On the morning of January 3, 2016, appellant Lucas Anderson, age 35, went snowboarding at Spirit Mountain near Duluth. Spirit Mountain welcomes both skiers and snowboarders to enjoy runs marked “easiest,” “more difficult,” and “difficult.” Anderson considered himself to be an expert snowboarder. He began skiing in elementary school and took up snowboarding when he was 15.

When Anderson snowboarded at Spirit Mountain, he typically warmed up by going down less challenging runs. That morning, Anderson went down part of a “more difficult” run called Scissor Bill, which merges with an “easiest” run called Four Pipe. As he left Scissor Bill and entered Four Pipe, Anderson slowed down, looked up for other skiers and snowboarders coming down the hill, and proceeded downhill.

Anderson then increased his speed, used a hillock as a jump, and performed an aerial trick called a backside 180. To perform the trick, Anderson-riding his snowboard “regular”-went airborne, turned 180 degrees clockwise, and prepared to land “goofy.”[1]Halfway through the trick, Anderson’s back was fully facing downhill. He could not see what was below him.

Respondent Julie Soderberg was below him. A ski instructor employed by Spirit Mountain, she was giving a lesson to a six-year-old child in an area of Four Pipe marked “slow skiing area.” At the moment when Anderson launched his aerial trick, Soderberg’s student was in the center of the run. Soderberg was approximately 10 to 15 feet downhill from, and to the left of, her student. She was looking over her right shoulder at her student.

As Anderson came down from his aerial maneuver, he landed on Soderberg, hitting her behind her left shoulder. Soderberg lost consciousness upon impact. She sustained serious injuries.

Soderberg sued Anderson for negligence. Anderson moved for summary judgment, arguing that, based on undisputed facts and the doctrine of implied primary assumption of risk, he owed Soderberg no duty of care and was entitled to judgment as a matter of law. The district court granted summary judgment in Anderson’s favor.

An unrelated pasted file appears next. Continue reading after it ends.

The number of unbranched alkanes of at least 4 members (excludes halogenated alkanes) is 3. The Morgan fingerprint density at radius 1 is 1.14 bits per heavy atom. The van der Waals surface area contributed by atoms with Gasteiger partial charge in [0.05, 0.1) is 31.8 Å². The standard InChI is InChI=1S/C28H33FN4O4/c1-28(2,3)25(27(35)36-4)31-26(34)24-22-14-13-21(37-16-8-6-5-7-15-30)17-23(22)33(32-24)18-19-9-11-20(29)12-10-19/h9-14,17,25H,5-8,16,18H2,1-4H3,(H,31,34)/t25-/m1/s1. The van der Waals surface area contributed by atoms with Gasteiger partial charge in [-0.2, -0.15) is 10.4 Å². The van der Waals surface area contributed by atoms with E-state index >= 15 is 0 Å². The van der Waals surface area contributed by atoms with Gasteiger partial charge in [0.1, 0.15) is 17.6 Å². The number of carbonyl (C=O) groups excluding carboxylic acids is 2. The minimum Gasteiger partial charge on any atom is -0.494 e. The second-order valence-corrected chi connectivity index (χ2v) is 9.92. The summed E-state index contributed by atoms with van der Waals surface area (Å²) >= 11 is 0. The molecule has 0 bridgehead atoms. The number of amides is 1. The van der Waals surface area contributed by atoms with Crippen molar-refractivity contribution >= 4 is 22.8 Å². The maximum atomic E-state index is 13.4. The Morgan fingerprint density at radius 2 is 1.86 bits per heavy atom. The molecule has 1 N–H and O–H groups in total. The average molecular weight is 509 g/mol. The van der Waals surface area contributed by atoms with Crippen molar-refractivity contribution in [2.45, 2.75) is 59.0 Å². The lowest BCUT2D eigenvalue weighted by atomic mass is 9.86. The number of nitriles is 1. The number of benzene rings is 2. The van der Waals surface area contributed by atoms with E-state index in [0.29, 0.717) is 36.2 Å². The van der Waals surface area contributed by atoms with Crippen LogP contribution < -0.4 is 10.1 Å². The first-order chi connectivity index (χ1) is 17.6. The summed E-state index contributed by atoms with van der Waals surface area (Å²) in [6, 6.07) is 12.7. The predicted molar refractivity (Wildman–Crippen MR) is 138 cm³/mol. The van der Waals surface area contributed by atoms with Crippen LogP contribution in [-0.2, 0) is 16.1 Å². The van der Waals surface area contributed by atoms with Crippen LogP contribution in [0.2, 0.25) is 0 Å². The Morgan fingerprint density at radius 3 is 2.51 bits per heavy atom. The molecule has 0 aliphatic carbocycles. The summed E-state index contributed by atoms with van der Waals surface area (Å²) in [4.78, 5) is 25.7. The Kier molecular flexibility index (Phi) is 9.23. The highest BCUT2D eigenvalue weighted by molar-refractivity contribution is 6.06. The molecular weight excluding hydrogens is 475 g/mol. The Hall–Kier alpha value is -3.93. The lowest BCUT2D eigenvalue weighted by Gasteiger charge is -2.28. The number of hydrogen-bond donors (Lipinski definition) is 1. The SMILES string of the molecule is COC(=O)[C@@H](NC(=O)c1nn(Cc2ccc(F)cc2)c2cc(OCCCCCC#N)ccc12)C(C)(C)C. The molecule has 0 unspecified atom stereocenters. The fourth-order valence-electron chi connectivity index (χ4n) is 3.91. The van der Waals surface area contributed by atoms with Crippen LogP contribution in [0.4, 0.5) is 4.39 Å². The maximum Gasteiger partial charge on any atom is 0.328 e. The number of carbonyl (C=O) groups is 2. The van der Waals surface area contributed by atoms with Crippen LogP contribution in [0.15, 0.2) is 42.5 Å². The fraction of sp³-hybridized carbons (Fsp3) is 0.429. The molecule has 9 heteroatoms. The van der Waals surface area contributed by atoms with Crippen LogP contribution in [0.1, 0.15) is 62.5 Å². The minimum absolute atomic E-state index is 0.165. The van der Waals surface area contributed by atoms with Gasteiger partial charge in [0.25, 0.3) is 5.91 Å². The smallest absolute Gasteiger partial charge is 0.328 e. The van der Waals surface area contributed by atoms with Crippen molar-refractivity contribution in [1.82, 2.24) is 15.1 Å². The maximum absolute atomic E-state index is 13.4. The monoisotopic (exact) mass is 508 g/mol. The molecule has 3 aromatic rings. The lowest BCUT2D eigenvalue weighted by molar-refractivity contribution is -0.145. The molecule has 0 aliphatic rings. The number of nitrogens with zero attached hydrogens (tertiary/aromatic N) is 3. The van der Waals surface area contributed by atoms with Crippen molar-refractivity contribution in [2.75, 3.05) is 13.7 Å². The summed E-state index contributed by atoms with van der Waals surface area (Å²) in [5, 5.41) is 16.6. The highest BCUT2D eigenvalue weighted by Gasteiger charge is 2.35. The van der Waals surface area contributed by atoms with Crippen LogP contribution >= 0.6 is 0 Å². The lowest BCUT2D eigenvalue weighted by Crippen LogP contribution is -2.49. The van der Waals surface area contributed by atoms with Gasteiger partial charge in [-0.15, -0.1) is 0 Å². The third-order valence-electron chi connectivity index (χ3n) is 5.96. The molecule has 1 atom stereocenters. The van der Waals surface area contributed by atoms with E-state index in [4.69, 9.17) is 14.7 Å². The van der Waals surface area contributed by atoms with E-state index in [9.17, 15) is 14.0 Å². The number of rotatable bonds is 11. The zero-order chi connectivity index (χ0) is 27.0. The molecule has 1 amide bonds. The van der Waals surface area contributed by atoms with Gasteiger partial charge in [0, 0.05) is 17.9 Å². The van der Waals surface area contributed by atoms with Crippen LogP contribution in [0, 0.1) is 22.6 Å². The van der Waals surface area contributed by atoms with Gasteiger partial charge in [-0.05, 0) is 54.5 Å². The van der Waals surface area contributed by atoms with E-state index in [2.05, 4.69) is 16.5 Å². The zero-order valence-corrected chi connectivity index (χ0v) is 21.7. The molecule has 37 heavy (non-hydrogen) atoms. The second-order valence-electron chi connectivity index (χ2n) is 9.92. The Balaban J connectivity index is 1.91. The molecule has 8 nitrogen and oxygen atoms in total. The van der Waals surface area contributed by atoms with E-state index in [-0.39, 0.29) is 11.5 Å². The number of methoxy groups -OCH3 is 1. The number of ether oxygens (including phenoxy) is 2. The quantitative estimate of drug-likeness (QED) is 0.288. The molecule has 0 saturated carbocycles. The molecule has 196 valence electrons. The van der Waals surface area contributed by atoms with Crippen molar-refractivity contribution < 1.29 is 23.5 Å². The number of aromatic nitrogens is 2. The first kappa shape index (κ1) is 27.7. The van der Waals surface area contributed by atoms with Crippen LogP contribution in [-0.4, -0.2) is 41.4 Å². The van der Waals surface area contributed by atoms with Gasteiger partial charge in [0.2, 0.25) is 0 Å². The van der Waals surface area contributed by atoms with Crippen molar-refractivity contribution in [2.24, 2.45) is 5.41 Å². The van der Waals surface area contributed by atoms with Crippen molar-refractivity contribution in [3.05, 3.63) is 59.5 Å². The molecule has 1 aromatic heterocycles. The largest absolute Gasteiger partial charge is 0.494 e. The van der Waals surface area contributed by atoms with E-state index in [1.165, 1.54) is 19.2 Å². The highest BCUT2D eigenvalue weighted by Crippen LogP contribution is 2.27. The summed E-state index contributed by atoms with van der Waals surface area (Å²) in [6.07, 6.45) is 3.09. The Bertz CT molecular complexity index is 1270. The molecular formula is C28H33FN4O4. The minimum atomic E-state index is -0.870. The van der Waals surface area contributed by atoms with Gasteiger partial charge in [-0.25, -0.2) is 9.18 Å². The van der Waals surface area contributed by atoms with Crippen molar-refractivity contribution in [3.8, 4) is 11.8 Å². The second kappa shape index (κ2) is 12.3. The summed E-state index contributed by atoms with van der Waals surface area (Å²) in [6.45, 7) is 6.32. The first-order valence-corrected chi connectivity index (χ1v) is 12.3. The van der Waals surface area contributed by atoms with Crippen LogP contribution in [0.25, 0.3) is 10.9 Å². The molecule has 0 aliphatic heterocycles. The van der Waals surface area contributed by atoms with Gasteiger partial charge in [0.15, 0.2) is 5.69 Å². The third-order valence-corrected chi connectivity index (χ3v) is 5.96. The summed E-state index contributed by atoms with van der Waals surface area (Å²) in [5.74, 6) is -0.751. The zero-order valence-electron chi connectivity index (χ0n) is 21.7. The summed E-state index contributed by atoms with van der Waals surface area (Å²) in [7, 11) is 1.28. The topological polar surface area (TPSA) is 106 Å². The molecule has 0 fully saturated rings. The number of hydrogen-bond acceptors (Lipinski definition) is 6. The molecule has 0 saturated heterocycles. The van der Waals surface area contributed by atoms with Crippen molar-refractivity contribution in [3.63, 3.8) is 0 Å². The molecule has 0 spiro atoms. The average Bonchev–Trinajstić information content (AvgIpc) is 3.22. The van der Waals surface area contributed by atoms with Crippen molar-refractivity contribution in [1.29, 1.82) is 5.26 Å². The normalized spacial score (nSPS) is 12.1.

The court of appeals reversed and remanded. Soderberg, 906 N.W.2d at 894. Based on its own precedent of Peterson ex rel. Peterson v. Donahue, 733 N.W.2d 790 (Minn.App. 2007), rev. denied (Minn. Aug. 21, 2007), the court of appeals assumed that the doctrine of implied primary assumption of risk generally applies to actions between skiers. Soderberg, 906 N.W.2d at 892. The court then held that material fact issues precluded summary judgment as to whether Soderberg appreciated the risk that she could be crushed from above in a slow skiing area, and whether Anderson’s conduct “enlarged the inherent risks of skiing.” Id. at 893-94. Concluding that the district court erred in granting summary judgment to Anderson, the court of appeals remanded the case to the district court. Id. at 894. We granted Anderson’s petition for review and directed the parties to specifically address whether Minnesota should continue to recognize the doctrine of implied primary assumption of risk.